Later, a media campaign was orchestrated to convince public opinion that it was dangerous to keep the Cuban team in the International League. It fit with the rest of the operation mounted against Cuba. The dispute between the two countries was becoming more acute as a result of the activities of the CIA that culminated in the 1961 invasion of Playa Giron and Playa Larga in the Bay of Pigs. The executives of the six teams in the League – Toronto, Montreal, Miami, Richmond, Columbus and Buffalo – said they did not want to return to Havana. Horton was a key player. On September 5, 1959 after Rochester finished fifth in the Junior World Series and the Sugar Kings won the cup, Rochester announced it would not be coming back to Cuba.
Effectively, the cold war had hit baseball. On July 8, 1960, after consulting with the Secretary of State, Christian Herter, and Ford Frick, commissioner of the Major Leagues, Mr. Frank Shaughnessy, president of the International League decided to transfer the franchise from Havana to Jersey City “to protect our ballplayers, given the situation there.”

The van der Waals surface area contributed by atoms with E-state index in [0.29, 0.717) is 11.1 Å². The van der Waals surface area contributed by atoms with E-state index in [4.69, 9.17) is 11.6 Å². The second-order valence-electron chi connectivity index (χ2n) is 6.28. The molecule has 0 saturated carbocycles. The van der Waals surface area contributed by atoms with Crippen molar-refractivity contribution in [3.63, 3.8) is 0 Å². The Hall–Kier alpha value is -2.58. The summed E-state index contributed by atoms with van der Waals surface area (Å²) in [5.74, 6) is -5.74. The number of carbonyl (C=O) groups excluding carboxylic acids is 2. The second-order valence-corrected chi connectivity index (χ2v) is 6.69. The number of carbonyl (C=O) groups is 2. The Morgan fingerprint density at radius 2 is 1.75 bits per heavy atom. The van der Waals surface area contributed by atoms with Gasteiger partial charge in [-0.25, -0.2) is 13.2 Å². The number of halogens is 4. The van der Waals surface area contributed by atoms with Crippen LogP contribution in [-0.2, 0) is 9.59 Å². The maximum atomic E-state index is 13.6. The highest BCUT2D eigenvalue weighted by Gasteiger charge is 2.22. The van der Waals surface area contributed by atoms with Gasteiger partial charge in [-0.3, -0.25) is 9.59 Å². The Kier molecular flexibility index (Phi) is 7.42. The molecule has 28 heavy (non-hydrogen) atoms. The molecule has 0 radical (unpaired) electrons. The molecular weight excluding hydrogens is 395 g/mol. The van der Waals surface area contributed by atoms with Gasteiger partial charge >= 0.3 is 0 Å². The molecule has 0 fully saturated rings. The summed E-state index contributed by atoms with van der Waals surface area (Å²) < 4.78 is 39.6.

When a reporter asked the flamboyant official what situation he was referring to, he replied: “Well, what they say is going on in Cuba.”
The Cuban government, newspapers, civil institutions, the owner of the club all protested in Cuba what Bobby Maduro called robbery, when it was Cuba’s presence that ensured the League’s truly international character. But it was of no use. This was obviously the culmination of a plan that would later be sealed with the decree saying no Cuban could play in organized baseball unless he repudiated his government, a prohibition that still applies.
- Brett Story & VideoNation, New York City, November 2008.
- Howard Senzel. Baseball and the Cold War, Harcourt Brace Jovanovich, USA, 1977. Page 76
- Tim Weiner. Legacy of Ashes, The History of the CIA, winner of the Pulitzer Prize, Random House Mondadori, Barcelona 2007. Page 158